Anxious over their increasing unpopularity, Republicans lawmakers across the country are banning media from chronicling the blowback at public events. Florida’s now deeply disliked Gov. Rick Scott (R) adopted a similar tactic yesterday at a “campaign-style” budget signing ceremony at a town square in The Villages retirement community in Central Florida. Before putting his pen to the $69.7 billion state budget, Scott took an ax to $615 million of what he called “shortsighted, frivolous, wasteful spending.” Scott conveniently failed, however, to mention exactly what some of those “frivolous” programs were, including ones that provide help for the most vulnerable in society:
In his speech Thursday, Scott omitted many of the serious-sounding programs he cut: homeless veterans, meals for poor seniors, a council for deafness, a children’s hospital, cancer research, public radio, whooping-cough vaccines for poor mothers, or aid for the paralyzed.
Many in the community would likely not be pleased with Scott’s cuts, but those voices remained unheard — mainly because they were banned. Declaring the town square event to be “private,” Scott’s staffers had Sumter County sheriff’s deputies remove Democrats and those with “liberal-looking pins and buttons” from the event:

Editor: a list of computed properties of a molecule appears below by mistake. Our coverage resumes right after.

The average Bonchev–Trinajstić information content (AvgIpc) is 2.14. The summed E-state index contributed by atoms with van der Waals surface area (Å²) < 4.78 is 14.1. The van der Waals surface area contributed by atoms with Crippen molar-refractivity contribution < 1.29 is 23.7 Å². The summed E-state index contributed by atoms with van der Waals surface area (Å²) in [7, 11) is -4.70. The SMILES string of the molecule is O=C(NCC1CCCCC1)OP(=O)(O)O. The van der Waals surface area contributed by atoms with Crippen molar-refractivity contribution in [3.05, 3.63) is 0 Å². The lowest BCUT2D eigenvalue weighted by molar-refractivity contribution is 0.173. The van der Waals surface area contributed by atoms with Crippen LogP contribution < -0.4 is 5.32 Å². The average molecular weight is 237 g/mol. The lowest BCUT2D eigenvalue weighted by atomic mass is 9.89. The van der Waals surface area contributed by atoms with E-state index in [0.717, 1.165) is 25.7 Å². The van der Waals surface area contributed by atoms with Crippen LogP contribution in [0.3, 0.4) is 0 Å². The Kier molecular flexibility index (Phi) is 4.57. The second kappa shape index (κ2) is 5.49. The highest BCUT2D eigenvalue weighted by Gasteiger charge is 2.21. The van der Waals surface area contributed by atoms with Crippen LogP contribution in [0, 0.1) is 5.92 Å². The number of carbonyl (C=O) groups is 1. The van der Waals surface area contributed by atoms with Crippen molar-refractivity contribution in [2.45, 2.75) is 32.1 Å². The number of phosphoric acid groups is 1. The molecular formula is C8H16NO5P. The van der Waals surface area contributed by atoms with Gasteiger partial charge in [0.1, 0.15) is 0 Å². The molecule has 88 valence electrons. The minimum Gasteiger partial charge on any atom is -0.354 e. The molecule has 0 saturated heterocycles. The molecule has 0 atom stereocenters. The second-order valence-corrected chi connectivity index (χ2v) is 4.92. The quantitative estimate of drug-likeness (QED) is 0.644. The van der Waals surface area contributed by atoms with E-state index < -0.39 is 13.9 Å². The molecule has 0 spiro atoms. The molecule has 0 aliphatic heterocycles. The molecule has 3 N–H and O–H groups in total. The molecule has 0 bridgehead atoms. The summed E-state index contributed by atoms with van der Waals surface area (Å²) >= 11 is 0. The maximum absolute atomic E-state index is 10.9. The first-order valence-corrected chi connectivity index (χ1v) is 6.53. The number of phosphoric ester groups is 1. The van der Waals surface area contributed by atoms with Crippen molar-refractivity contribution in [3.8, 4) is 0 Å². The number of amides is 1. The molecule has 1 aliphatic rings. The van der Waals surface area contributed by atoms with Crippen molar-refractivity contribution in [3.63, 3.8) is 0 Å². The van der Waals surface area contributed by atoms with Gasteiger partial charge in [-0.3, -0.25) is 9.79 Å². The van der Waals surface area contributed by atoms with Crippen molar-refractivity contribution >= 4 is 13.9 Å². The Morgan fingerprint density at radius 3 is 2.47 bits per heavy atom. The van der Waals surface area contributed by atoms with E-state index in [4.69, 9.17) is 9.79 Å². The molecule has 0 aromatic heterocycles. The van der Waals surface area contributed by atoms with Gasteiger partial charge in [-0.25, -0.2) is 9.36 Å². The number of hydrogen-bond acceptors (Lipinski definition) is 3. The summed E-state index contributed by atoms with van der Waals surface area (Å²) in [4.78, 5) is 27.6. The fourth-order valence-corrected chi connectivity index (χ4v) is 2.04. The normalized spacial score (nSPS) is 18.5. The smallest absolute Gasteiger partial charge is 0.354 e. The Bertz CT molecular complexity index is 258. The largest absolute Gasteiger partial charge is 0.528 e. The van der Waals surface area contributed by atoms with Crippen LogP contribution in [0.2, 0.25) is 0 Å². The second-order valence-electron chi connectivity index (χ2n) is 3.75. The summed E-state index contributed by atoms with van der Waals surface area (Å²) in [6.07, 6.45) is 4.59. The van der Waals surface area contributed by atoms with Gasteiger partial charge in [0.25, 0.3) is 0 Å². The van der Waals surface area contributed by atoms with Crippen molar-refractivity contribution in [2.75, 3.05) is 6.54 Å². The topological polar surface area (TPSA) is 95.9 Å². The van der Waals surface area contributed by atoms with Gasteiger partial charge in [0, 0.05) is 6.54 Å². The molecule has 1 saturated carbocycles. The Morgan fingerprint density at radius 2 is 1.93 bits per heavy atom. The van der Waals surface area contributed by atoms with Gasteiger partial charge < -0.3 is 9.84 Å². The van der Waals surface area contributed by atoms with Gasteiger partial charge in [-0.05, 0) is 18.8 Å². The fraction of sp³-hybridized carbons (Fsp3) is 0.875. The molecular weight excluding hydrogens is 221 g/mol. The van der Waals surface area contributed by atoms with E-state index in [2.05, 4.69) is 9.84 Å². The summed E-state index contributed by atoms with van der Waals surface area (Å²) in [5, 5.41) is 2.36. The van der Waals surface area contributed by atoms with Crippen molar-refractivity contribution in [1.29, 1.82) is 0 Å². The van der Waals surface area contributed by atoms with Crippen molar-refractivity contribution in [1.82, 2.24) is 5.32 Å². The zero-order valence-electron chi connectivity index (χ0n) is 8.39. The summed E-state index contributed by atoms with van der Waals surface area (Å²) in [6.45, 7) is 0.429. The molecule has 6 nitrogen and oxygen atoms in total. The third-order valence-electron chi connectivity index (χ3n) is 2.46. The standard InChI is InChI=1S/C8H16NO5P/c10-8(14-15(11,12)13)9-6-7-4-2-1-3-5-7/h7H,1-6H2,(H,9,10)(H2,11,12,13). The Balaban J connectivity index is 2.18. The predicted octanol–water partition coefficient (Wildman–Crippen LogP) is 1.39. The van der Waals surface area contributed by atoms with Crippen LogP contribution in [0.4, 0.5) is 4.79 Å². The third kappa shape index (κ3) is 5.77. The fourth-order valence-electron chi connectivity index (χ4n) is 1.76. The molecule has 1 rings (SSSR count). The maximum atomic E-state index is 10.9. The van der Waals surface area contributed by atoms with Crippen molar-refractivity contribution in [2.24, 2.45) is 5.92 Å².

Members of The Villages Democratic Club were barred from the budget signing by Scott staffers who said the outdoor event in The Villages town square was “private.” Other staffers and Republican operatives scoured the crowd and had Sumter County sheriff’s deputies remove those with anti-Scott signs or liberal-looking pins and buttons. They escorted more than a dozen people off the property.
Despite blocking dissenting voices from a public arena, Scott failed to avoid anger from those in the crowd — most notably, Republican lawmakers. Bristling under his veto of lawmakers’ hometown earmarks, state House Speaker Dean Cannon (R) pointed out that much of Scott’s praise for K-12 education funding at the event was a “new found” priority. “The budget we sent him funds education at a higher level than the governor recommended just a few months ago, when he proposed a 10 percent cut,” he said. State Sen. Mike Fasano (R) called Scott “totally disingenuous” for this hypocrisy.
Democrats did point out one glaring irony in Scott’s “celebration” of his “jobs budget.” Pointing to the “roughly 4,500 state-worker jobs” the budget eliminates in a state with a 10.4 percent unemployment rate, state House Democratic leader Ron Saunders said, “If he means the ‘jobs budget’ is killing jobs, then it’s an accurate title.”